Earlier this week, American Express and Wal-Mart announced a new prepaid debit card called Bluebird. According to the press release, “Bluebird addresses the need for an affordable, transparent way to manage everyday finances, with premium features, no minimum balance, monthly, or overdraft fees.” I’m intrigued by this partnership by two very different companies for a product that actually seems very straightforward and user-friendly.
Learn more about it and continue reading to enjoy my 10 favorite personal finance blog posts from the past week!
Would you lie to your bank if it meant protecting yourself from identity theft?
Although some cardholders indicate they would stretch the truth to keep themselves safe — telling the bank a credit card was lost or stolen when, in fact, that wasn’t true — lying could actually end up hurting you, experts say.
I thought I’d try something new I hope you find useful: Today’s reading list. It’s headlines and other reports on credit, debt and payments systems that I found newsworthy, interesting or odd enough to be worth passing along.
Less than a month after its debut, the Kardashian Kard may be kaput. Kanned, Kanceled. Klipped. Kremated.
The prepaid debit card featured high upfront fees ($59.95 for six months or $99.95 for a year-long membership) and was heavily marketed to teens and young professionals. Consumer groups warned teens, their parents and young adults not to be swayed by the card’s hip promoters, celebrity sisters Kim, Khloe and Kourtney Kardashian.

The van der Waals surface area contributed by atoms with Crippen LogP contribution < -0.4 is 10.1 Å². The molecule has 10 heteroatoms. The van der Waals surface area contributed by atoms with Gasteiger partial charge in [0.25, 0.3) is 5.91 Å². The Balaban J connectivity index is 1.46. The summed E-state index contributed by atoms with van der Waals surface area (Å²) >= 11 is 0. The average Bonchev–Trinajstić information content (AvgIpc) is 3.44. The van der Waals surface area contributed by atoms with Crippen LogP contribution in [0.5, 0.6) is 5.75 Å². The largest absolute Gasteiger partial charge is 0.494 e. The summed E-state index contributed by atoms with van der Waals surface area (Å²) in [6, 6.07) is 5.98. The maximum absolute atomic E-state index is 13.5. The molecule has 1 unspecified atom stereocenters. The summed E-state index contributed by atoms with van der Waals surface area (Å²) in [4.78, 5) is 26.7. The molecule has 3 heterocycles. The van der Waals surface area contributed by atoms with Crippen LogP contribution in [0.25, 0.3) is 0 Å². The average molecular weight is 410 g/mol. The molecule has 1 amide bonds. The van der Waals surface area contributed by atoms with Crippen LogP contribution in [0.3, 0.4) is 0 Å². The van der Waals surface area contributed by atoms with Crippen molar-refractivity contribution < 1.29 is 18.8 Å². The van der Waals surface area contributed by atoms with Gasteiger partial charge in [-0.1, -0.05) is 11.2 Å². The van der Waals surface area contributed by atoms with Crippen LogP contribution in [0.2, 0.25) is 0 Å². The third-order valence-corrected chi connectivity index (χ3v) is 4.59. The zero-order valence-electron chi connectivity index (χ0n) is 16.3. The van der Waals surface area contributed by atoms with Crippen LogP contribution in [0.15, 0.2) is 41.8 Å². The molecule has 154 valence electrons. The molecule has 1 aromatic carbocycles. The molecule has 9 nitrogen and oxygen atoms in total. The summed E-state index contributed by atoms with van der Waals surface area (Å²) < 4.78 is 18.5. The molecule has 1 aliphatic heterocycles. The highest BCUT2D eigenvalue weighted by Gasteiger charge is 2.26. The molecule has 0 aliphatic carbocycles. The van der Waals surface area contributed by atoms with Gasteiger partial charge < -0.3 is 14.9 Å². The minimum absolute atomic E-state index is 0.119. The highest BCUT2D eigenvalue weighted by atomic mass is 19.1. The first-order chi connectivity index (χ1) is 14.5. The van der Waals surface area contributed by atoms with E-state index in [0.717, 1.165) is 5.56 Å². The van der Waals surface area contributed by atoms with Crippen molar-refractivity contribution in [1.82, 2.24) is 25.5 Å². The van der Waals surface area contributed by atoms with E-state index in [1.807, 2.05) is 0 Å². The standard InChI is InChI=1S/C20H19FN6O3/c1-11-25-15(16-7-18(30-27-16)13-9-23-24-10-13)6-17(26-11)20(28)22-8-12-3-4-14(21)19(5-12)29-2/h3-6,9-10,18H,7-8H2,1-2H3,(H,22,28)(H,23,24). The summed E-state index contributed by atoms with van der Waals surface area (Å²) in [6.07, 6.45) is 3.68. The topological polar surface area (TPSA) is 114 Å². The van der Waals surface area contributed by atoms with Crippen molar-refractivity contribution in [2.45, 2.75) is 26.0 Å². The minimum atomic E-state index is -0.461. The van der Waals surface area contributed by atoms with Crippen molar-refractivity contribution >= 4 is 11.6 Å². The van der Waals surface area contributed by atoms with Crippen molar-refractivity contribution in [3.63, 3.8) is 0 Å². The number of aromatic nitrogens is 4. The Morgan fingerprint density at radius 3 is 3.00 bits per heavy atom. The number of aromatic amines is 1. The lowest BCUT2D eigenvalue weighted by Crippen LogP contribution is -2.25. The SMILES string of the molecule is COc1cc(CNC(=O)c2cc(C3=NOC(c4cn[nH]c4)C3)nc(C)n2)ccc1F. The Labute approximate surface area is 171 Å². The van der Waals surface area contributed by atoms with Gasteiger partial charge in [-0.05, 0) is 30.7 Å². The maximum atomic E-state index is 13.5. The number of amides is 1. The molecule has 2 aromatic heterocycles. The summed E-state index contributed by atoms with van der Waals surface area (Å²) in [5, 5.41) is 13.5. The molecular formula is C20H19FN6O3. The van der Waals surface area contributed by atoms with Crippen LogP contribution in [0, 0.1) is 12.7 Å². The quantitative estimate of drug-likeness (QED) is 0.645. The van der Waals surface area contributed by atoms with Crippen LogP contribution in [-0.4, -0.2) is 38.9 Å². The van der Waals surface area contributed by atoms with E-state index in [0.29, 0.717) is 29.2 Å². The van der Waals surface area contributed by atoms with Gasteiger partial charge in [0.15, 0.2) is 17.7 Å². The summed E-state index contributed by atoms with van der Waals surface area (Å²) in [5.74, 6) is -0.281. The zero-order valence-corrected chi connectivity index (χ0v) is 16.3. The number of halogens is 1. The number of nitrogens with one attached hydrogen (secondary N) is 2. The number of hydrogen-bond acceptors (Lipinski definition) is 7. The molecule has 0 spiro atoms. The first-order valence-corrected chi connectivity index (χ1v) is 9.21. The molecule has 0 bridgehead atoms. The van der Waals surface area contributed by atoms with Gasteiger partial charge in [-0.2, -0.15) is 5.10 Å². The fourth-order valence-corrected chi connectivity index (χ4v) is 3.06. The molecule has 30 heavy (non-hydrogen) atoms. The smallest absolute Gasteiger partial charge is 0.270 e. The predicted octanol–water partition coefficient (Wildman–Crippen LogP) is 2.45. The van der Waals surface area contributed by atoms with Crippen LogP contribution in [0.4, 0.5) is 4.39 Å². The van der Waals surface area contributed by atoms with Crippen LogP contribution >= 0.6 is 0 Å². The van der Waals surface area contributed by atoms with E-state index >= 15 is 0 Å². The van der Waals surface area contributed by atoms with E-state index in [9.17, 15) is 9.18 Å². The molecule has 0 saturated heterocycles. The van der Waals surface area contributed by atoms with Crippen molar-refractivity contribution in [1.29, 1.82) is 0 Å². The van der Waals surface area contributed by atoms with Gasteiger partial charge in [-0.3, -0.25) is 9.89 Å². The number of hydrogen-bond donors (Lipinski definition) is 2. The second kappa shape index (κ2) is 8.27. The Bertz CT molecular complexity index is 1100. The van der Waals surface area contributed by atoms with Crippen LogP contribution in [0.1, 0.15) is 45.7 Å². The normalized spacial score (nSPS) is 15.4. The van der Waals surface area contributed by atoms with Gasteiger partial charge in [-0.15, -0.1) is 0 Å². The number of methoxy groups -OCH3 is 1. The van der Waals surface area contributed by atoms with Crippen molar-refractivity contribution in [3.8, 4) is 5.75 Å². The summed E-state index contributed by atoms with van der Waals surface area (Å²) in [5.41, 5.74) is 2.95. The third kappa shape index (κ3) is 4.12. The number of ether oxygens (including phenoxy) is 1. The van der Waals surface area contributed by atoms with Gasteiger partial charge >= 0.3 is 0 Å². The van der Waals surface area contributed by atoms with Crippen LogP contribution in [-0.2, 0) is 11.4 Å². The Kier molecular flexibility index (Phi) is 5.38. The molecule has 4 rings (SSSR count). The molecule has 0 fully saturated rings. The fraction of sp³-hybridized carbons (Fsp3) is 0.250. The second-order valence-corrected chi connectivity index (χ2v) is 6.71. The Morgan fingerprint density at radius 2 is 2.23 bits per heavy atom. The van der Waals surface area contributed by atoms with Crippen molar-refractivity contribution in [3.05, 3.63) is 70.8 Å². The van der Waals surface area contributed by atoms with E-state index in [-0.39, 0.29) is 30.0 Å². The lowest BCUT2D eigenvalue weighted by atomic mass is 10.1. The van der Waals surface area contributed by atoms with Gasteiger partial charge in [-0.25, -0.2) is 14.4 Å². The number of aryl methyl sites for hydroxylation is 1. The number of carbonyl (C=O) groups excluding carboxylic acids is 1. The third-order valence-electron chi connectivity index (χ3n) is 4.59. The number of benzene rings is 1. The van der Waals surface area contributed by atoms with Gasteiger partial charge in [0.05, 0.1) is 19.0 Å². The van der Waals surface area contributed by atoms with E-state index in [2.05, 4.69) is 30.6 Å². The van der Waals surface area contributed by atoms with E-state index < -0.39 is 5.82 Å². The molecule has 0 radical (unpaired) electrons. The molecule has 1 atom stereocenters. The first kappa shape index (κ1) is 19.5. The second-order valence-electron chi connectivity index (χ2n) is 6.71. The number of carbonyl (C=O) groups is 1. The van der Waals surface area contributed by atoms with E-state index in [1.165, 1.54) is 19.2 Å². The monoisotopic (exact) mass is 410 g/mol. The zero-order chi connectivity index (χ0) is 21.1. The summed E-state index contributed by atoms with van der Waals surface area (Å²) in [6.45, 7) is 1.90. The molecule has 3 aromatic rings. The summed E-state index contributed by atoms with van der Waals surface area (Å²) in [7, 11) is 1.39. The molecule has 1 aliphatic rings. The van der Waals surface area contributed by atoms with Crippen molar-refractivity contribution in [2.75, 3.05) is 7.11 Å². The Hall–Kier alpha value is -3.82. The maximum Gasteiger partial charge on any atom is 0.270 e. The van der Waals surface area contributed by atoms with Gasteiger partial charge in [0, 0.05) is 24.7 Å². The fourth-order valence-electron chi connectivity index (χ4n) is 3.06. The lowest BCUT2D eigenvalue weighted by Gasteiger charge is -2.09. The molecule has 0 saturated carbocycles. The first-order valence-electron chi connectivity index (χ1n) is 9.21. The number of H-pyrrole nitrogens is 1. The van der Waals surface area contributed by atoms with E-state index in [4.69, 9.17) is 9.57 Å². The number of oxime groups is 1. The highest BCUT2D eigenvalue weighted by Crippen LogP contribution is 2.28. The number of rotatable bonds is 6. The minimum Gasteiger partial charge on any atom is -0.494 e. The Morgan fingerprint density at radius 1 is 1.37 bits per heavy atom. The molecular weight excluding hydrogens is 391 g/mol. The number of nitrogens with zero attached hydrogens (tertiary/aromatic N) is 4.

Consumers Union, the nonprofit owners of Consumer Reports magazine, even started a campaign asking consumers to sign e-cards urging the Kardashians to take their names off the prepaid card.
It looks like they’ve done just that.
Just in time for the start of the 2010 regular football season, the National Football League and Visa Inc. have teamed up to release a new educational video game: Financial Football 2.0.
Designed to help young and old test their knowledge of credit and debt, student loans and retirement accounts, the game is a step in the right direction for helping us all increase our financial literacy.
The staff at CreditCards.com wanted to see how challenging and educational the new game actually was, so we played it — lots of times. Here’s what we found…